Here's the video...
He makes claims that Kasich can't claim to be against special interests for the following reason:
National City Corp (a.k.a. NatCity), was a giant subprime lender and Kasich's third largest donor during his second term in Congress (1999-2000). As the Cleveland-based company imploded in 2008, it announced plans to cut 15 percent of its workforce (about 4,000 jobs) before being bought by PNC Bank with the help of several billion dollars in taxpayer assistance.First off, 1999-2000 was Kasich's 9th, and last, term in Congress. Not his second. The strange and easily fact-checked talking point makes one question what else is inaccurate in the article.
The PNC acquisition led to more cuts, as the Pittsburgh-based bank didn't need another headquarters in Cleveland. Kasich blames Strickland for those lost jobs, but the truth is more complicated. While in Congress, Kasich voted for "Foreclosure" Phil Gramm's Commodity Futures Modernization Act, a bill that helped make possible the explosion of "synthetic CDOs," credit default swaps, and the subprime mortgage market in general.
But here's the biggie.
The same bill that the author rips into Kasich for supporting....also had the support of then Congressman Ted Strickland. Not only that, the bill had the support of nearly 70% of the House. The author also seems to forget that the bill also passed through the Commerce committee where Strickland was a member.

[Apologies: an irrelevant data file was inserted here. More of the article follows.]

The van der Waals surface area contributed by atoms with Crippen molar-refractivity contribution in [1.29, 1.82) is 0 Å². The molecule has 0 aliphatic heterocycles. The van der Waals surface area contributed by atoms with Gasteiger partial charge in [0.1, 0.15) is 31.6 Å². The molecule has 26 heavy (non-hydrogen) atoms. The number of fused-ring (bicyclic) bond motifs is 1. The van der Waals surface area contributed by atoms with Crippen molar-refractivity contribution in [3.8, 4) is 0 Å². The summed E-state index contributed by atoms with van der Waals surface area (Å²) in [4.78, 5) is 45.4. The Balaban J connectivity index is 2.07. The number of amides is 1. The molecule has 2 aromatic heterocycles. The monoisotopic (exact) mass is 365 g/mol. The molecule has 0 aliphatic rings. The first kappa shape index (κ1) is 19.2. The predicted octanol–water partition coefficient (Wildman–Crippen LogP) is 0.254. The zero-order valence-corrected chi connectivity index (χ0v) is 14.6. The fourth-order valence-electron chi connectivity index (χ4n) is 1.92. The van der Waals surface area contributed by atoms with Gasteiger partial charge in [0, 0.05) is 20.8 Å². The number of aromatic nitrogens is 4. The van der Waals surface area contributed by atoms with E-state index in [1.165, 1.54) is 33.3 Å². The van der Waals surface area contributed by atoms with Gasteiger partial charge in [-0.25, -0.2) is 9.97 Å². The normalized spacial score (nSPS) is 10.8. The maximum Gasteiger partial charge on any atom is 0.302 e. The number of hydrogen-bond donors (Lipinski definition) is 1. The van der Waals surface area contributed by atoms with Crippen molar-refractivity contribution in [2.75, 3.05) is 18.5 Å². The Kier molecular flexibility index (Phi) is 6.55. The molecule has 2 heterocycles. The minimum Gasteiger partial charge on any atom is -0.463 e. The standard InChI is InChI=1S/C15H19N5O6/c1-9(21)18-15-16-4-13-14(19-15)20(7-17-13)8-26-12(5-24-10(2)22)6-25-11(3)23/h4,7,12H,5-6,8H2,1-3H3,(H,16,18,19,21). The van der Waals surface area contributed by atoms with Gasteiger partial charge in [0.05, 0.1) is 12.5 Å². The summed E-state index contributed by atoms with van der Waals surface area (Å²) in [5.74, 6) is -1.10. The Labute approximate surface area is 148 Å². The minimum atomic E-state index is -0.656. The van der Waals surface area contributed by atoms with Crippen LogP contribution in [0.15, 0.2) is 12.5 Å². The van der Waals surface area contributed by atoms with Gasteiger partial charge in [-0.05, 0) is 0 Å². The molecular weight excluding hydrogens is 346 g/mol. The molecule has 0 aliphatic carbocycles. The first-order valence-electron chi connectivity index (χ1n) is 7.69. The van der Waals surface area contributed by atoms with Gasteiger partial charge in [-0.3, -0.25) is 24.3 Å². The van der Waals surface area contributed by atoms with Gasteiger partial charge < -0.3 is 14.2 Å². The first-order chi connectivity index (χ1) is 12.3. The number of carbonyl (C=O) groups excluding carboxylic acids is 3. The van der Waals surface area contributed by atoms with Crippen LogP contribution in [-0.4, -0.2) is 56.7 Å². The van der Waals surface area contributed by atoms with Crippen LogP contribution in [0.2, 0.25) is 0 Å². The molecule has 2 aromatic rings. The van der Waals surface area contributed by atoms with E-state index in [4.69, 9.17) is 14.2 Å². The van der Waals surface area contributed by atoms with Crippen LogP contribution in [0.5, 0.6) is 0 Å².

Without getting into the bigger question of who really is to blame for the subprime crisis, the failure of the author to acknowledge Strickland's complicity makes one wonder what he's really getting at. He infers Kasich is wrong to say Strickland was responsible for those specific jobs lost(without posting a link to such a claim, I might add), but then says that vote was partially responsible. Then he fails to mention Strickland also voted for the same bill. That's intellectually dishonest.
I understand the need for the left to attack John Kasich. Without any positive record to speak of, they really don't have any other choice. But I guess this kind of obtuse and disoriented effort is what we have to get used to as we head into the fall.